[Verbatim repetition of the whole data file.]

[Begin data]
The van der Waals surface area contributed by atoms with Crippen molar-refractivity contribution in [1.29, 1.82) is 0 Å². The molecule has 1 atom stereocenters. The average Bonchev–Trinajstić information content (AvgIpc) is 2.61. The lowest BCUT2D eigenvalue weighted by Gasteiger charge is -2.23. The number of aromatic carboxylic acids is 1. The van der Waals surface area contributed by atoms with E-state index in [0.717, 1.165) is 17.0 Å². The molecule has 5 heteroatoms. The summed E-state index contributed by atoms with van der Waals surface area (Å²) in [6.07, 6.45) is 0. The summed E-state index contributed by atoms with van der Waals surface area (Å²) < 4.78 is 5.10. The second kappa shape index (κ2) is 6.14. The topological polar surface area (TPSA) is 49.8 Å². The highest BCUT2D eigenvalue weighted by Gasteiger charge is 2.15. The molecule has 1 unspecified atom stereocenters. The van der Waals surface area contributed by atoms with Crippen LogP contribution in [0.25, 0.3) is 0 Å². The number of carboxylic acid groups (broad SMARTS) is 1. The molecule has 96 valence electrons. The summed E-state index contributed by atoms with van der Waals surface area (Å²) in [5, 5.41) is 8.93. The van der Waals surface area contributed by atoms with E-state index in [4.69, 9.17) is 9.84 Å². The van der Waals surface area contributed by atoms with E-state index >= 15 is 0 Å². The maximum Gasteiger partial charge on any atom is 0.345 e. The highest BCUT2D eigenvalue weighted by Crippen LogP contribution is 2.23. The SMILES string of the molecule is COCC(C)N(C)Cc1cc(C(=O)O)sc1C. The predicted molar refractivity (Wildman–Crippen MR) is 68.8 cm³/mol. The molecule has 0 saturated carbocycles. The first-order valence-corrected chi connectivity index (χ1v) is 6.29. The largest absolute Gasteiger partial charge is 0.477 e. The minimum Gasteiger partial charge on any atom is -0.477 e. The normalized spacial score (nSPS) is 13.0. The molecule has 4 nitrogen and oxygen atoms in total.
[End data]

The van der Waals surface area contributed by atoms with Crippen molar-refractivity contribution in [1.29, 1.82) is 0 Å². The molecule has 1 atom stereocenters. The average Bonchev–Trinajstić information content (AvgIpc) is 2.61. The lowest BCUT2D eigenvalue weighted by Gasteiger charge is -2.23. The number of aromatic carboxylic acids is 1. The van der Waals surface area contributed by atoms with E-state index in [0.717, 1.165) is 17.0 Å². The molecule has 5 heteroatoms. The summed E-state index contributed by atoms with van der Waals surface area (Å²) in [6.07, 6.45) is 0. The summed E-state index contributed by atoms with van der Waals surface area (Å²) < 4.78 is 5.10. The second kappa shape index (κ2) is 6.14. The topological polar surface area (TPSA) is 49.8 Å². The highest BCUT2D eigenvalue weighted by Gasteiger charge is 2.15. The molecule has 1 unspecified atom stereocenters. The van der Waals surface area contributed by atoms with Crippen LogP contribution in [0.25, 0.3) is 0 Å². The number of carboxylic acid groups (broad SMARTS) is 1. The molecule has 96 valence electrons. The summed E-state index contributed by atoms with van der Waals surface area (Å²) in [5, 5.41) is 8.93. The van der Waals surface area contributed by atoms with E-state index in [4.69, 9.17) is 9.84 Å². The van der Waals surface area contributed by atoms with E-state index >= 15 is 0 Å². The maximum Gasteiger partial charge on any atom is 0.345 e. The highest BCUT2D eigenvalue weighted by Crippen LogP contribution is 2.23. The SMILES string of the molecule is COCC(C)N(C)Cc1cc(C(=O)O)sc1C. The predicted molar refractivity (Wildman–Crippen MR) is 68.8 cm³/mol. The molecule has 0 saturated carbocycles. The first-order valence-corrected chi connectivity index (χ1v) is 6.29. The largest absolute Gasteiger partial charge is 0.477 e. The minimum Gasteiger partial charge on any atom is -0.477 e. The normalized spacial score (nSPS) is 13.0. The molecule has 4 nitrogen and oxygen atoms in total.